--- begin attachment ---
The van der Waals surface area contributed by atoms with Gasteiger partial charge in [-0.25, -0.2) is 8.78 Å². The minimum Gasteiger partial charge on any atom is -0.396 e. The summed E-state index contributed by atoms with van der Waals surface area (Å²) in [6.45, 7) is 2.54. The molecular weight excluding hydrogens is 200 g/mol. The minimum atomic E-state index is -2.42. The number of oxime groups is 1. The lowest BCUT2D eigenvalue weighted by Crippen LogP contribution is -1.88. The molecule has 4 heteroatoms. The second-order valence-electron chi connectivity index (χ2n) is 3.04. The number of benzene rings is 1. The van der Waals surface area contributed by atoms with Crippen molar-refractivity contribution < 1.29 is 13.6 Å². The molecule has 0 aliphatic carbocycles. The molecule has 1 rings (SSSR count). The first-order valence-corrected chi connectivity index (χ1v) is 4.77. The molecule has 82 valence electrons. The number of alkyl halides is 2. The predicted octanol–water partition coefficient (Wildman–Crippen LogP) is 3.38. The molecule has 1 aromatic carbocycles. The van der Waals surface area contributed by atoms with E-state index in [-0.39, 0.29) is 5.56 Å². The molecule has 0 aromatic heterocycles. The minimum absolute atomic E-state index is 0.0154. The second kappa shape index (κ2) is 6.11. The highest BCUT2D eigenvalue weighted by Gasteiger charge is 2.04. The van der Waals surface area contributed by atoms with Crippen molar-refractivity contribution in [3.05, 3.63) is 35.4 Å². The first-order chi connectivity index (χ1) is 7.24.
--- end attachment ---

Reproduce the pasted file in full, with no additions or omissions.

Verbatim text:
The van der Waals surface area contributed by atoms with Gasteiger partial charge in [-0.25, -0.2) is 8.78 Å². The minimum Gasteiger partial charge on any atom is -0.396 e. The summed E-state index contributed by atoms with van der Waals surface area (Å²) in [6.45, 7) is 2.54. The molecular weight excluding hydrogens is 200 g/mol. The minimum atomic E-state index is -2.42. The number of oxime groups is 1. The lowest BCUT2D eigenvalue weighted by Crippen LogP contribution is -1.88. The molecule has 4 heteroatoms. The second-order valence-electron chi connectivity index (χ2n) is 3.04. The number of benzene rings is 1. The van der Waals surface area contributed by atoms with Crippen molar-refractivity contribution < 1.29 is 13.6 Å². The molecule has 0 aliphatic carbocycles. The molecule has 1 rings (SSSR count). The first-order valence-corrected chi connectivity index (χ1v) is 4.77. The molecule has 82 valence electrons. The number of alkyl halides is 2. The predicted octanol–water partition coefficient (Wildman–Crippen LogP) is 3.38. The molecule has 1 aromatic carbocycles. The van der Waals surface area contributed by atoms with E-state index in [-0.39, 0.29) is 5.56 Å². The molecule has 0 aromatic heterocycles. The minimum absolute atomic E-state index is 0.0154. The second kappa shape index (κ2) is 6.11. The highest BCUT2D eigenvalue weighted by Gasteiger charge is 2.04. The van der Waals surface area contributed by atoms with Crippen molar-refractivity contribution in [3.05, 3.63) is 35.4 Å². The first-order chi connectivity index (χ1) is 7.24.